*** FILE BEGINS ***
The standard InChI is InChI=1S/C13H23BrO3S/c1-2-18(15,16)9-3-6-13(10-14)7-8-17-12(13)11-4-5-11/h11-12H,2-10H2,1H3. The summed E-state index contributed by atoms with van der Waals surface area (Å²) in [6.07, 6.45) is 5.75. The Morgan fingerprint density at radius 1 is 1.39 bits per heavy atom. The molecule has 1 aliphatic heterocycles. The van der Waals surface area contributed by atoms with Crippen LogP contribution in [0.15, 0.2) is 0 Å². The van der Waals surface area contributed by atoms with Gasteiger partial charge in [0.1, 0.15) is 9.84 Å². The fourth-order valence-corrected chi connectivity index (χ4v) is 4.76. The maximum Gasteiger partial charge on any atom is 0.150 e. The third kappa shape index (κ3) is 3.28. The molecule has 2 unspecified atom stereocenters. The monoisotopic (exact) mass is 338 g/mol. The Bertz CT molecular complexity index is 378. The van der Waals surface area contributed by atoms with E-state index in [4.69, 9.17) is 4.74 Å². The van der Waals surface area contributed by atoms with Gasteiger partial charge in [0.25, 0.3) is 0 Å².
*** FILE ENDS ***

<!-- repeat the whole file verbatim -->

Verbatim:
The standard InChI is InChI=1S/C13H23BrO3S/c1-2-18(15,16)9-3-6-13(10-14)7-8-17-12(13)11-4-5-11/h11-12H,2-10H2,1H3. The summed E-state index contributed by atoms with van der Waals surface area (Å²) in [6.07, 6.45) is 5.75. The Morgan fingerprint density at radius 1 is 1.39 bits per heavy atom. The molecule has 1 aliphatic heterocycles. The van der Waals surface area contributed by atoms with Crippen LogP contribution in [0.15, 0.2) is 0 Å². The van der Waals surface area contributed by atoms with Gasteiger partial charge in [0.1, 0.15) is 9.84 Å². The fourth-order valence-corrected chi connectivity index (χ4v) is 4.76. The maximum Gasteiger partial charge on any atom is 0.150 e. The third kappa shape index (κ3) is 3.28. The molecule has 2 unspecified atom stereocenters. The monoisotopic (exact) mass is 338 g/mol. The Bertz CT molecular complexity index is 378. The van der Waals surface area contributed by atoms with E-state index in [4.69, 9.17) is 4.74 Å². The van der Waals surface area contributed by atoms with Gasteiger partial charge in [0.25, 0.3) is 0 Å².